Hopper et al. (2009) argue that even though many contextual factors and issues may not be unique to developing countries, developing countries still remain largely  distinctive such that it will be wrong to categorise accounting research about developing countries as ‘exotic and irrelevant’ to mainstream accounting studies. Hopper et al. (2009) argue for more research in management accounting in developing countries aimed at fostering understanding that encourages local solutions to local challenges rather than wholesale adoption of western proposed solutions based on alien values. Bampton and Cowton (2002a), and Armstrong (1993) argue that ethics education will be more relevant if it moves a step beyond general business ethics education into purposively-designed ethics curriculum integrated into the various functional areas (or subjects) of management such as management accounting. This may be effective in bridging the gap between ethics theory  and relevant business practice and perhaps more helpful in improving general ethical behaviour vis-à-vis, the current trend of significantly high unethical and partially unethical management accountants in business practice (Evan et al., 2001).

Following the scholarly interest in business ethics and accounting ethics education, most business schools, at least in developed countries, have attempted to integrate business ethics into their curriculum (Loeb, 1998), even though the focus seems to be on general business ethics (Cole and Smith, 1995) with an approach to education that treats ethics as peremptory, with a lack of commitment from academics (Gunz and McCutcheon, 1998) resulting in relatively limited discussion of critical ethical issues in the classroom (Adtkins and Radtke, 2004). Duska and Duska (2003) argue for ethics education in accounting. Where research has attempted to explore ethical issues among financial and accounting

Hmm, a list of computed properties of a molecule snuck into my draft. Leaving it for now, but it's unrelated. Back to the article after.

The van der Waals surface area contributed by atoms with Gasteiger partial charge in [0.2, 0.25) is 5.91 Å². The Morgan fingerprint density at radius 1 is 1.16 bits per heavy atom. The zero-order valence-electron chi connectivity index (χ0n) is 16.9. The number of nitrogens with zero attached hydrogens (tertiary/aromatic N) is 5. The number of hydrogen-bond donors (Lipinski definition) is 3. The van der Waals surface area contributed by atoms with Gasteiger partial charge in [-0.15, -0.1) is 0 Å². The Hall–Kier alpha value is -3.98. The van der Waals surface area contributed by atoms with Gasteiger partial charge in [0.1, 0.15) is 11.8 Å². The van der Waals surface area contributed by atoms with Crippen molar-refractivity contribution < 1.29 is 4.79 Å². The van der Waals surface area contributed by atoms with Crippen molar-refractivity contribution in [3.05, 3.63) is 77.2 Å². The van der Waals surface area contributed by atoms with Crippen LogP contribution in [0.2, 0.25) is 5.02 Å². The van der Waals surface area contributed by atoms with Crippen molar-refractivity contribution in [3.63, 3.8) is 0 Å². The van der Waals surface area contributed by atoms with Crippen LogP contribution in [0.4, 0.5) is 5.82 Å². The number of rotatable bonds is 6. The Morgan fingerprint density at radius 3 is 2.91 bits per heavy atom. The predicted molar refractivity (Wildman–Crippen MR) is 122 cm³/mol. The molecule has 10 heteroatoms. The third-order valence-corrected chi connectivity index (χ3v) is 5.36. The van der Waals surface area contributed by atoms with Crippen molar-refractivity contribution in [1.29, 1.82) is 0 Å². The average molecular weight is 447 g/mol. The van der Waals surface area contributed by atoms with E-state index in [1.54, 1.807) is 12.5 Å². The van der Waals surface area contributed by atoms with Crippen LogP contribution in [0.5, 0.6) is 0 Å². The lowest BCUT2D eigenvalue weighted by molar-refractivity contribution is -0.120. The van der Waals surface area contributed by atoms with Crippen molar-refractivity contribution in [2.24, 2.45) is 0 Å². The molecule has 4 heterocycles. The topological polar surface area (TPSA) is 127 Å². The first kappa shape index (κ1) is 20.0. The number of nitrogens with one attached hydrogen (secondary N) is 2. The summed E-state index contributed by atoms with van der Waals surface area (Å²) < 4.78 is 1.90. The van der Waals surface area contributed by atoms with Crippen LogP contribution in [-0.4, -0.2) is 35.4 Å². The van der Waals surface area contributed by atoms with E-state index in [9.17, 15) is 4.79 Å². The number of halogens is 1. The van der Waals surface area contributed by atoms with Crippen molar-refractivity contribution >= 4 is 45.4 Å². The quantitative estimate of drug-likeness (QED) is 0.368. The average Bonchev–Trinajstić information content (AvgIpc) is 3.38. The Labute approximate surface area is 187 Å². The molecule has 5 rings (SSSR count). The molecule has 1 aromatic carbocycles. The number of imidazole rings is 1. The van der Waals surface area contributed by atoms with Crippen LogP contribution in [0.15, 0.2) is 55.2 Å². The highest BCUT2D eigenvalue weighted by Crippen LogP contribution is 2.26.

practitioners, the focus has been on ethical issues in financial accounting and auditing (Shah, 1996), with very limited literature, albeit evolving, on ethical issues in management accounting (Amstrong, 1985). This skew poses a challenge in that studies on ethical issues in management accounting are equally relevant to general business practice and investor value growth especially following the recent scandals within public and private organizations that provide evidence of laxity in governance, breaches of control systems, and deliberate misreporting of managerial performance in order to earn underserved executive compensation (Armstrong, 1985). Management accountants face significant ethical dilemmas at work. Fisher and Lovell (2000), for instance categorizes 45 ethical issues that management accountants face at the work place.

Because management accounting is integrated into the management process and concerned with supporting managerial decision making around planning, resource accountability and control, competitive strategy, resource allocation and performance evaluation, it may be appropriate to posit that ethical issues in management accounting  have a more pronounced effect on resource allocation, investment value, business success and effectiveness. Management accounting is quite distinct in purpose and operational methodology from financial accounting and therefore exposed to varied considerations of ethical issues. Indeed the creation of separate professional bodies of management accountants emphasizes this difference. As an example, financial accountants are governed by an established framework of regulations that perhaps provides a guiding framework for decisions involving ethical concerns. Management accounting on the other hand, has no set of standards or regulations on operational methodology and any efforts at developing a professional code of ethics is affected by this inherent limitation. Management accountants may therefore be more exposed to scenarios requiring ethical considerations on a regular basis than financial accountants; and more worrying, management accounting may probably involve more situations of unethical conduct (due to the absence of standards or regulations) than financial accounting. As well, if education in ethics can mitigate unethical behaviour in organizations (McNeel, 1994) and if this effect is more pronounced if education in ethics moves beyond general business ethics to integrating ethics into specific subjects related to the functional areas of management (Bampton and Cowton, 2002b), then more studies are required about ethics education in management accounting.


Research problem